Increased crime — you look at our city, the crime rate is going up and it's frightening and people are scared. They are frightened. You have crime, and random crime, and death, and shootings in a way you haven't had in decades. Homelessness is out of control, and it gives a sense of not only sadness that we have our fellow human beings living on the street, but it increases the sense of chaos and out of control, and we're incompetent as a government. There's an overall sense of urban insecurity. The density that makes an urban area I now find threatening, and people fled from the urban areas, and they went out to their summer homes, they went out to other parts of this country. Why? Because the density that I once loved, that energy, that concentration now makes me feel insecure. This is not going away.
So, the question is what country deals with it first and best? What region deals with it first and best? What state deals with it first and best? What city deals with it first and best? You answer that question and I'll tell you the place that emerges for a new, and better, and brighter future. I'll tell you who gets up off the mat stronger, and better, and smarter for the experience. That's why this is a New York moment. That is our opportunity. That's who we are. We are people who get up off the mat. We are born for people who get up off the mat. We're born from people who left countries where they had no opportunity, where they had no growth, and they took a tremendous risk coming to this place. Some by their own will, some in chains, but that is who we are. We are survivors, we are entrepreneurs, and we will get up and we will re-envision, reimagine and rebuild, and this action plan invests in us to do just that.
We are going to be better than we've ever been before. It's in here. We've done it before. We went through the Great Depression and we got the better and stronger for it. We came back after World War 2. We had the 60s and the 70s and the urban decline, and the fiscal crisis, and the fear, the pandemonium of urban areas. We went through 9/11, which was devastating, devastating. 2,900 Americans lost. We just lost 40,000 New Yorkers to COVID. But we came back after 9/11. We came back after Super Storm Sandy and we're going to come back after this.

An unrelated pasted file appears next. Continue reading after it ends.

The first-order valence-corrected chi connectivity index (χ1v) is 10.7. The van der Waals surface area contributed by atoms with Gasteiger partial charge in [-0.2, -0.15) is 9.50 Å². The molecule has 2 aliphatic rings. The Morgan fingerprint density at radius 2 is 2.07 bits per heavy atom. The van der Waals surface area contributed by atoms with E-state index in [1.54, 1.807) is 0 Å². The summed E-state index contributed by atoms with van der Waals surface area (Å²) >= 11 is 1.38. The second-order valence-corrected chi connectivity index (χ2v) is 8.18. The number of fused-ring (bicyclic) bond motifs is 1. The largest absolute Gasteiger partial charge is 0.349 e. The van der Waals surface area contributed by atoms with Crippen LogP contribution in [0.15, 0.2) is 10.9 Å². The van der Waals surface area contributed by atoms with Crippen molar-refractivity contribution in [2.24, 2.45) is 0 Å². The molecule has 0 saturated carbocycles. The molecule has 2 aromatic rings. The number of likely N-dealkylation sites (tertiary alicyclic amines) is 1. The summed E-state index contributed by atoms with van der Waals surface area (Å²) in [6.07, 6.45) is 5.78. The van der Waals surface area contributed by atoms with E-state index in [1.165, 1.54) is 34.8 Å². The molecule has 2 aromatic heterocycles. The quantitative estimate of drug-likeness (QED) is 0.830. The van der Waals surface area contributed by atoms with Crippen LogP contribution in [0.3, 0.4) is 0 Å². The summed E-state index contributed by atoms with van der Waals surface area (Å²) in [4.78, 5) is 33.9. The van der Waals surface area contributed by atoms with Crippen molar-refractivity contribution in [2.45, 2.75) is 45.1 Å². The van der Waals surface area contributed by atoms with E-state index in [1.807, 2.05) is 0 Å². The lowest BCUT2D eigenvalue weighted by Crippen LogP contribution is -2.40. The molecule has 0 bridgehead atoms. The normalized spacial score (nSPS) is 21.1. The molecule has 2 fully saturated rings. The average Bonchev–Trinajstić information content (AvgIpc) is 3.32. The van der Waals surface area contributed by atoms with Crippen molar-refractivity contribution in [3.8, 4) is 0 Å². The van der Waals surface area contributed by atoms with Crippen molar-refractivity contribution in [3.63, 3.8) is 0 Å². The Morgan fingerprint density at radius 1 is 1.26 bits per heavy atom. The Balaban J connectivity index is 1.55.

I want to thank the legislature for getting this budget done in what was a surreal situation. Speaker Carl Heastie, who has a very large conference that he had to manage. They're not in the capitol. 570 Zoom calls to talk to his conference. Speaker Carl Heastie did all of this while he had COVID. You want to talk about an extraordinary effort, with COVID at a time when the legislature is all remote. So, congratulations to the Speaker on a really heroic effort. LouAnn Ciccone and Blake Washington who handled this with the Speaker, I've worked with them many years and so has my team, they are pros and they proved it once again. Thank you to Majority Leader Andrea Stewart-Cousins. Shontell Smith, who is just a super star and she shined once again. David Friedfel who is the new finance person for the Senate, and this was his first experience. I'm sure he learned a lot, but he was very helpful. And I want to thank my team: Melissa DeRosa, Secretary, Robert Mujica, Beth Garvey, Dana Carotenuto, and Kelly Cummings.
It's a timely budget and under extraordinary circumstances, and it's the most important budget, the most important plan that we've done. Congratulations to New Yorkers. We've made it through the COVID winter. I just celebrated Easter, Catholics celebrated Easter. Spring is here, it's renewal. Let's seize the COVID Spring. It's up to us to seize the COVID Spring and we will, because we are New York tough, but we're also smart, we're also united, we're also disciplined, we're also loving. That's who we are and that's why we will overcome.